4 INVOCANT->can(METHODNAME) The "can" method will tell you if the INVOCANT can call METHODNAME successfully. # FALSE 11.Imagine a Child module has the following family inheritance tree: Perl will search for Child->Method through the inheritance tree in the following order: Child Father FathersFather FathersMother Mother MothersFather MothersMother 11. Child->isa("MothersMother").3 INVOCANT->isa(BASEPACKAGE) The "isa" method will tell you if BASEPACKAGE exists anywhere in the @ISA inheritance tree. Shepard->can("Speak"). # FALSE (can't track a scent) 83 of 138 . # TRUE Child->isa("Shepard"). # TRUE (Woof) Child->can("Track").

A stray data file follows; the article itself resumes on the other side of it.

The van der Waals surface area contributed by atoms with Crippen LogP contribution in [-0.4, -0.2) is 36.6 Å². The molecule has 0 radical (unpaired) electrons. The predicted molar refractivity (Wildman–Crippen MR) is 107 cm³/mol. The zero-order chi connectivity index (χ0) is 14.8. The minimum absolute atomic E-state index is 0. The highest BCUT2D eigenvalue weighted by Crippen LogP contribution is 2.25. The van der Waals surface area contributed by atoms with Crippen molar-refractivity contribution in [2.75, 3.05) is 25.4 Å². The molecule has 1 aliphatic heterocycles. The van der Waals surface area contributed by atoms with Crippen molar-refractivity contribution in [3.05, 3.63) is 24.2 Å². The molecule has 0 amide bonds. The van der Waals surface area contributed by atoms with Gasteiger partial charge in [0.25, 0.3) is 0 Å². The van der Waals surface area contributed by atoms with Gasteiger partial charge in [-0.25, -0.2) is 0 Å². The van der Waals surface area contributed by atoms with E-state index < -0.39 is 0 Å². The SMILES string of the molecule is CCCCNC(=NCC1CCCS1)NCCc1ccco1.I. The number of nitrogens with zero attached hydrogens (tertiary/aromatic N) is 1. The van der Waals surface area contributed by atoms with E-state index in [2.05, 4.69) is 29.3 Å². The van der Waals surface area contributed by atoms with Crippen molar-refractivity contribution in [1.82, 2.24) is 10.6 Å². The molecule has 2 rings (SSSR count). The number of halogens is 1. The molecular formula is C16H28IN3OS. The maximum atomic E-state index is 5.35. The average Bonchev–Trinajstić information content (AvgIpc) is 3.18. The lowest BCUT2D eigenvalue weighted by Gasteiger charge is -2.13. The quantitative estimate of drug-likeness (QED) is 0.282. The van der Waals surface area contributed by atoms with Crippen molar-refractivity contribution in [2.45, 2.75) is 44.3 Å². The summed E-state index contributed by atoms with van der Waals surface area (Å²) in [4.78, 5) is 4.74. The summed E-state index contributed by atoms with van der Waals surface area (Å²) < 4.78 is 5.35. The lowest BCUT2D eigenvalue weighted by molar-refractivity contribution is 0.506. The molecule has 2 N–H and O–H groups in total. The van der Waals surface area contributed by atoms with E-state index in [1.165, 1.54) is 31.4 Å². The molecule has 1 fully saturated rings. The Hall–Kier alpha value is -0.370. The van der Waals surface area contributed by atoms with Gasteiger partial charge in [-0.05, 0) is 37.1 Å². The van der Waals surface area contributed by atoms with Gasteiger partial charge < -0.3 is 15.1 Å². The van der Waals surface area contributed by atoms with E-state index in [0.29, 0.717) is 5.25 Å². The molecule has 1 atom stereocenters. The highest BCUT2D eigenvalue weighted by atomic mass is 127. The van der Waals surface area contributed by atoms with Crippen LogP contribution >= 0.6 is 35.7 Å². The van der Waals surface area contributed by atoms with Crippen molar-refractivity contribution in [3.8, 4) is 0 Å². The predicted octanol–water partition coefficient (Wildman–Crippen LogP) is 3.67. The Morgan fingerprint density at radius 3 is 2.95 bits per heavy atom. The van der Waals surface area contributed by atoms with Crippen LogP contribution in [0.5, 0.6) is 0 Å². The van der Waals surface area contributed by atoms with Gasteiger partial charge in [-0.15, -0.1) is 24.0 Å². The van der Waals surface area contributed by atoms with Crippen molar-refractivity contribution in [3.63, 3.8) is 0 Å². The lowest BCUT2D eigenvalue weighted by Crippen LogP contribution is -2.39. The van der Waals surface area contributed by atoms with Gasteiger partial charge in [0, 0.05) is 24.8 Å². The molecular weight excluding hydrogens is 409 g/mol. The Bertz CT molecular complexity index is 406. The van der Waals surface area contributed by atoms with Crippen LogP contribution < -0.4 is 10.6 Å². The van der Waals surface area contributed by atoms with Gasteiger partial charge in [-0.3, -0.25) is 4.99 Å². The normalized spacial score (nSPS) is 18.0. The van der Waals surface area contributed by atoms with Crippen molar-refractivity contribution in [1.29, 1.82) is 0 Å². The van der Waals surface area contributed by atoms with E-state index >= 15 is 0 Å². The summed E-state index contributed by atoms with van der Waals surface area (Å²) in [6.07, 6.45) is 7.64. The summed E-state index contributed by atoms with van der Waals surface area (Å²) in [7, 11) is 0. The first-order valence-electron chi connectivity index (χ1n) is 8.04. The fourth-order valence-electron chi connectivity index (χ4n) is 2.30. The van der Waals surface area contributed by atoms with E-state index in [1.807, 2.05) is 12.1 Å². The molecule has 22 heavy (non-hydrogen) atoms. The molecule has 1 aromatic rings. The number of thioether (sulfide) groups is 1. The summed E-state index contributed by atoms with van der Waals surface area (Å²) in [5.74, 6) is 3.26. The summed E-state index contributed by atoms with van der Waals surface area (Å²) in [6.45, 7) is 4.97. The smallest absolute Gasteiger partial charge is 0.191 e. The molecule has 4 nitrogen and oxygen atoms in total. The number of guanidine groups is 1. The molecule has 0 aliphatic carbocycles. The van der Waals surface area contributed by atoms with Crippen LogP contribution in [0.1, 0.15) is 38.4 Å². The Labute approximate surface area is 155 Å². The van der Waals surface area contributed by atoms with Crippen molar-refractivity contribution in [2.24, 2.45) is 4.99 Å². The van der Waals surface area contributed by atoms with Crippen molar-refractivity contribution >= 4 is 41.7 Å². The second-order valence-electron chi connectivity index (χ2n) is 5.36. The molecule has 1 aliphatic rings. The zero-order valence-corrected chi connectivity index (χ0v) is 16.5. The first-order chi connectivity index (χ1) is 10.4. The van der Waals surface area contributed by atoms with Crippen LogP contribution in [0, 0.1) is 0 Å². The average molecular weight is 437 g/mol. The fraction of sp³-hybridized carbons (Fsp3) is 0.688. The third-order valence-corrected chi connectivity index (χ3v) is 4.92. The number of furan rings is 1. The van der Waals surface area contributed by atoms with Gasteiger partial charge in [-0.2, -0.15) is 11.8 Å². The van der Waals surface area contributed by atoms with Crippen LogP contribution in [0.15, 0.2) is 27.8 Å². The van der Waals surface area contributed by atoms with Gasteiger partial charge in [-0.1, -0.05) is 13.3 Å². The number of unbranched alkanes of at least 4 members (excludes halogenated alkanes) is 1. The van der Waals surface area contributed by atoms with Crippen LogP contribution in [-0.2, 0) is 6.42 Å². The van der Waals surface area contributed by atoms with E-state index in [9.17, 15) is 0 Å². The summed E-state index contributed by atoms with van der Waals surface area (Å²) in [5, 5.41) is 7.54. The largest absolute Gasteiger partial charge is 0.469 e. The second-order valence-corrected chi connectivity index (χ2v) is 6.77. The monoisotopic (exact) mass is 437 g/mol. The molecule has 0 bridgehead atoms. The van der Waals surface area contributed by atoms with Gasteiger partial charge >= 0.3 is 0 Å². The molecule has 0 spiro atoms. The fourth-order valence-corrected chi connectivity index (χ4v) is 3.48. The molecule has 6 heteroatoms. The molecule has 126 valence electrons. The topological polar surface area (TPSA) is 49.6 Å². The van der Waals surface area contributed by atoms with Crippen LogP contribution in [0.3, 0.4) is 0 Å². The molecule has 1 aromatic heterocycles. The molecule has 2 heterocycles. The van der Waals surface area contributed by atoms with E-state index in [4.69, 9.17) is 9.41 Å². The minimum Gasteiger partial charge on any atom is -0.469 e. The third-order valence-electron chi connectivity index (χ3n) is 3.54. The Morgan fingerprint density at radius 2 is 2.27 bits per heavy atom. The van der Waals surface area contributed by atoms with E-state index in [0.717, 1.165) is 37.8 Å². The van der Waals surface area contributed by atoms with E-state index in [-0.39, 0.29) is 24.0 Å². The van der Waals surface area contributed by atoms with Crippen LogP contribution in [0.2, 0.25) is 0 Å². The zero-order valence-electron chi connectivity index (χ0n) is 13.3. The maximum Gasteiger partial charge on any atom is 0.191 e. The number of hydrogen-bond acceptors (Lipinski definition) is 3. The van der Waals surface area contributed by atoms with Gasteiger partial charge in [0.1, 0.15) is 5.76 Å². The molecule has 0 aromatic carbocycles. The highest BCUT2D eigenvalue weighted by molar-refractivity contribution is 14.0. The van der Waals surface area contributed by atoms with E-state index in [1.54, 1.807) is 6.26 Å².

it passes the original invocant. Well. we just need to speak different sentences now.pl use Dog.pm package Dog. maybe we could use it to store some information about the different dogs that we are dealing with. ### BLESSED INVOCANT $invocant->Speak(2). invocant is 'Dog=HASH(0x8124394)' at Dog. perl will call ref() on the reference and use the string returned as starting package namespace to begin searching for the method/subroutine.11. my $invocant=bless {}. it would return the string "Dog". use Data::Dumper. When it finds the method.pm line 8. is the new line."Dog". since we have an anonymous hash passed around anyway. for(1 . Perl allows a more interesting invocant to be used with method calls: a blessed referent.'Dog'. Here is our simple Dog example but with a blessed invocant. Shepard->Track. Remember bless() changes the string returned by ref(). If you called ref($invocant). ###filename:Dog. Woof at Dog. my $count = shift(@_). The my $invocant=bless {}. sub Speak { my $invocant = shift(@_).pm line 6. #!/usr/local/bin/perl ###filename:script. } } 1. the anonmous hash. to the method as the first argument.. 84 of 138 . when using a reference as an invocant. $count) { warn "Woof". In fact. So perl uses "Dog" as its "child" class to begin its method search through the hierarchy tree.pm line 8. warn "invocant is '$invocant'". and blesses it with the name "Dog". Well. use strict. we already know all the grammar we need to know about Object Oriented Perl Programming.5 Interesting Invocants So far we have only used bareword invocants that correspond to package names. use warnings. The bless part creates an anonymous hash. Woof at Dog. {}.